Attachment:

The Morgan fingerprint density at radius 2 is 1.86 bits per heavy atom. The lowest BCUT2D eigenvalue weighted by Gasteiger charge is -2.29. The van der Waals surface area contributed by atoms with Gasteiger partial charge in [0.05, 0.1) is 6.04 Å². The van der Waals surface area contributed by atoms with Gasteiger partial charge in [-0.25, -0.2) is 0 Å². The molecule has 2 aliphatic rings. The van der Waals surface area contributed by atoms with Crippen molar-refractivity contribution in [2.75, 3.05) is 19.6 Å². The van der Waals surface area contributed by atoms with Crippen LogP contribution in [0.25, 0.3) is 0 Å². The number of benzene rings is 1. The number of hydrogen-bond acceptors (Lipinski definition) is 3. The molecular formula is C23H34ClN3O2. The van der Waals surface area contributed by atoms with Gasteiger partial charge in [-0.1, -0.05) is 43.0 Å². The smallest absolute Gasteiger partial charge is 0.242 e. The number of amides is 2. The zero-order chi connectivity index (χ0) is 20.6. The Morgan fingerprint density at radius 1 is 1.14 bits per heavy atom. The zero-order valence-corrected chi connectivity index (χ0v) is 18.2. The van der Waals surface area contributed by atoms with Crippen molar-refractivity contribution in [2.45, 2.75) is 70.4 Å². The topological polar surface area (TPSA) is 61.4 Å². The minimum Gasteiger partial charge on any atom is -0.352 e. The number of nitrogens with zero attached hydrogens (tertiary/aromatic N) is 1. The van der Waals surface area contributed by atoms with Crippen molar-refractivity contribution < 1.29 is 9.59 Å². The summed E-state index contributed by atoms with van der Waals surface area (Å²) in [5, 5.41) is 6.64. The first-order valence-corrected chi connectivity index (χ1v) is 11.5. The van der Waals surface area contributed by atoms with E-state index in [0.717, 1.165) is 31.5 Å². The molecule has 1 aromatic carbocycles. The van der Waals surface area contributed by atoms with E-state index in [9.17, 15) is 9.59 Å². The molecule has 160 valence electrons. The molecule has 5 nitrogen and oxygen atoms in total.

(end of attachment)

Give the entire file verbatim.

The Morgan fingerprint density at radius 2 is 1.86 bits per heavy atom. The lowest BCUT2D eigenvalue weighted by Gasteiger charge is -2.29. The van der Waals surface area contributed by atoms with Gasteiger partial charge in [0.05, 0.1) is 6.04 Å². The van der Waals surface area contributed by atoms with Gasteiger partial charge in [-0.25, -0.2) is 0 Å². The molecule has 2 aliphatic rings. The van der Waals surface area contributed by atoms with Crippen molar-refractivity contribution in [2.75, 3.05) is 19.6 Å². The van der Waals surface area contributed by atoms with Crippen LogP contribution in [0.25, 0.3) is 0 Å². The number of benzene rings is 1. The number of hydrogen-bond acceptors (Lipinski definition) is 3. The molecular formula is C23H34ClN3O2. The van der Waals surface area contributed by atoms with Gasteiger partial charge in [-0.1, -0.05) is 43.0 Å². The smallest absolute Gasteiger partial charge is 0.242 e. The number of amides is 2. The zero-order chi connectivity index (χ0) is 20.6. The Morgan fingerprint density at radius 1 is 1.14 bits per heavy atom. The zero-order valence-corrected chi connectivity index (χ0v) is 18.2. The van der Waals surface area contributed by atoms with Crippen molar-refractivity contribution in [2.45, 2.75) is 70.4 Å². The topological polar surface area (TPSA) is 61.4 Å². The minimum Gasteiger partial charge on any atom is -0.352 e. The number of nitrogens with zero attached hydrogens (tertiary/aromatic N) is 1. The van der Waals surface area contributed by atoms with Crippen molar-refractivity contribution < 1.29 is 9.59 Å². The summed E-state index contributed by atoms with van der Waals surface area (Å²) in [5, 5.41) is 6.64. The first-order valence-corrected chi connectivity index (χ1v) is 11.5. The van der Waals surface area contributed by atoms with E-state index in [0.717, 1.165) is 31.5 Å². The molecule has 1 aromatic carbocycles. The van der Waals surface area contributed by atoms with E-state index in [9.17, 15) is 9.59 Å². The molecule has 160 valence electrons. The molecule has 5 nitrogen and oxygen atoms in total.